The new currency regime, which allows the yuan to appreciate against the $US but still maintains exchange rate stability relative to a basket of currencies, will not be as transparent as the previous system, which held the yuan at 8.28 to the $US.
But it will take some pressure off Beijing, which is sending an important signal that its promise to reform the exchange rate system and move towards a more adaptable arrangement is credible.
As with all of China’s economic reforms since 1978, the movement towards greater flexibility will occur step by step.
Initially, the People’s Bank of China will let the yuan appreciate by only 2.1 per cent, disappointing those in the US Congress who have been demanding a much stronger move. Whether this step will suffice to quiet the anti‐China crowd on Capitol Hill remains to be seen.
It appears that under the new arrangement, the official or parity value of the yuan will be a weighted average of several currencies, with the $US obviously the dominant one.
The PBC did say the exchange rate would be “more flexible based on market condition[s] with reference to a basket of currencies”. But it is not clear exactly how the new mechanism will work.
This arrangement is a far cry from the free‐market system advocated by US Treasury Secretary John Snow, but it is in line with Premier Wen Jiabao’s goal of developing “an exchange rate system that is more market‐oriented and flexible”.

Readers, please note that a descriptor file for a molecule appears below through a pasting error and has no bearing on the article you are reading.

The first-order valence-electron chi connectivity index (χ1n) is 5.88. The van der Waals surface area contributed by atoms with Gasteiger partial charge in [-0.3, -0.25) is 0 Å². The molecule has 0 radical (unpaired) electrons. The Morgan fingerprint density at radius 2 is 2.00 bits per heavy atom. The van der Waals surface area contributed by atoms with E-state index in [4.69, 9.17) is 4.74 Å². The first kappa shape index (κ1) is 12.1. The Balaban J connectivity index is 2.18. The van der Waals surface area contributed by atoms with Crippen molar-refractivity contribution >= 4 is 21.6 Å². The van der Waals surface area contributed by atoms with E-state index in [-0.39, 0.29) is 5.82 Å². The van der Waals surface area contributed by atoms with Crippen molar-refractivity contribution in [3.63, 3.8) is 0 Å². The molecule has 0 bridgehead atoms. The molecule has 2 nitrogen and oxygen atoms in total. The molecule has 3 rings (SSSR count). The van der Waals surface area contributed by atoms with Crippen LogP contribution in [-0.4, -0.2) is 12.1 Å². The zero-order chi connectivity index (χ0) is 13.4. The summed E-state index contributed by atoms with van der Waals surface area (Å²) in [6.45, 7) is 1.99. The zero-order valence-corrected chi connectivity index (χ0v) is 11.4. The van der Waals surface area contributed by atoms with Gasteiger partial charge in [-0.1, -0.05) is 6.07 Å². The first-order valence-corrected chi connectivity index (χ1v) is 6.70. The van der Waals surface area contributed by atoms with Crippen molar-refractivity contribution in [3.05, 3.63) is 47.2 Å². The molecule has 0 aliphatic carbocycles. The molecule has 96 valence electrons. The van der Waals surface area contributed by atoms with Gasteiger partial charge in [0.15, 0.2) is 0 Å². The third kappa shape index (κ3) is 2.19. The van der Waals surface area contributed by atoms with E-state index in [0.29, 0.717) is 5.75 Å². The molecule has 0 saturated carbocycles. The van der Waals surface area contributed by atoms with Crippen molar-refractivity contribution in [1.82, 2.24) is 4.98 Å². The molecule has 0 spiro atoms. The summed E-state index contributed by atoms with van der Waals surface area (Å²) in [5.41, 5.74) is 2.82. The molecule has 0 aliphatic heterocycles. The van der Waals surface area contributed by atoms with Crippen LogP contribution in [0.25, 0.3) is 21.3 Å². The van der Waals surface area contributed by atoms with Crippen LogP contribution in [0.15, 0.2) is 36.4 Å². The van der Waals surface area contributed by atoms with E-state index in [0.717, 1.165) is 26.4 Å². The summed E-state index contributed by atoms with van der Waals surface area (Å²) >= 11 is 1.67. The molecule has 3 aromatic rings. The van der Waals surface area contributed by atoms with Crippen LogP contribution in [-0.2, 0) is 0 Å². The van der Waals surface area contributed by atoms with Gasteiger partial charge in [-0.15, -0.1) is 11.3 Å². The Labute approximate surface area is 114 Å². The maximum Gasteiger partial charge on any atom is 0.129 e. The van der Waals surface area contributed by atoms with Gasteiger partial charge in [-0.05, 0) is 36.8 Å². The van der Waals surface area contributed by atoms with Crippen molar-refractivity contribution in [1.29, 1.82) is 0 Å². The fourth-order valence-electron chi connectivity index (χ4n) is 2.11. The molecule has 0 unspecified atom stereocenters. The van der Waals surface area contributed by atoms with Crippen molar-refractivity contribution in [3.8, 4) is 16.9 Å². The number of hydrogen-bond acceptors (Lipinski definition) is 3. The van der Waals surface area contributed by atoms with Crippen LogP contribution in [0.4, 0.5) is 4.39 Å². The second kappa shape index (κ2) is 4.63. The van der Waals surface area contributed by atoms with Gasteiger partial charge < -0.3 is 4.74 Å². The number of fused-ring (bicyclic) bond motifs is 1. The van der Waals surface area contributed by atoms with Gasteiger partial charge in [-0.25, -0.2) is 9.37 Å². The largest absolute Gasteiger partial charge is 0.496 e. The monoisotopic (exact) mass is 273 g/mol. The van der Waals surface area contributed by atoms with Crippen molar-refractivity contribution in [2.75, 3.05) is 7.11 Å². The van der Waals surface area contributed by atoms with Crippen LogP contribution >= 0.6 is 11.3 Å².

Its success will depend on whether China relaxes exchange and capital controls and liberalises interest rates.
Washington should be patient with China. Only 10 per cent of US imports come from China, so even a 20 per cent appreciation of the yuan would only reduce the trade‐weighted value of the $US by 2 per cent.
Slapping prohibitive tariffs on the Chinese, on the other hand, would dramatically shrink world trade and seriously endanger US‐China relations and world peace.
It is in China’s interest to move towards a system allowing flexibility and convertibility and a monetary regime capable of ensuring long‐run price stability.
The pegged system may have looked stable, but that was an illusion. To maintain the rate, the PBC had to continuously increase its purchases of dollars. During the first half of this year, net inflows of foreign exchange increased by 50 per cent from the first half of 2004.
If that trend continued, the PBC’s reserves would reach $US913 billion ($1.2 trillion) by the end of this year and surpass $US1 trillion by the end of 2006, according to Stephen Green, an economist with Standard Chartered Bank in Shanghai.
Such a large increase in foreign exchange reserves implies an undervalued yuan and could cause a large increase in the monetary base (currency in circulation plus bank reserves), unless the PBC withdrew most of the increase by selling bills or government bonds in the open market.
Green reckons only 68 to 71 per cent of foreign exchange inflows in the first half of 2005 were sterilised, and inflationary pressures are growing.
Rather than continue to peg the yuan at an unrealistic rate, pile up US dollars that could yield higher returns in the private sector (including the acquisition of Unocal) and suffer the threats of protectionism and inflation, China’s leaders have wisely ended the old currency regime. But they have not yet embraced the market.
We will have to wait to see how the new currency regime evolves. My bet is that the government will allow further appreciation of the yuan, embark on more rapid privatisation of the banking system, and slowly liberalise interest rates and allow full convertibility of the yuan.
Such institutional changes will be good for China, strengthen the world economy and improve US‐China relations. Even so, the short‐run transition could be difficult.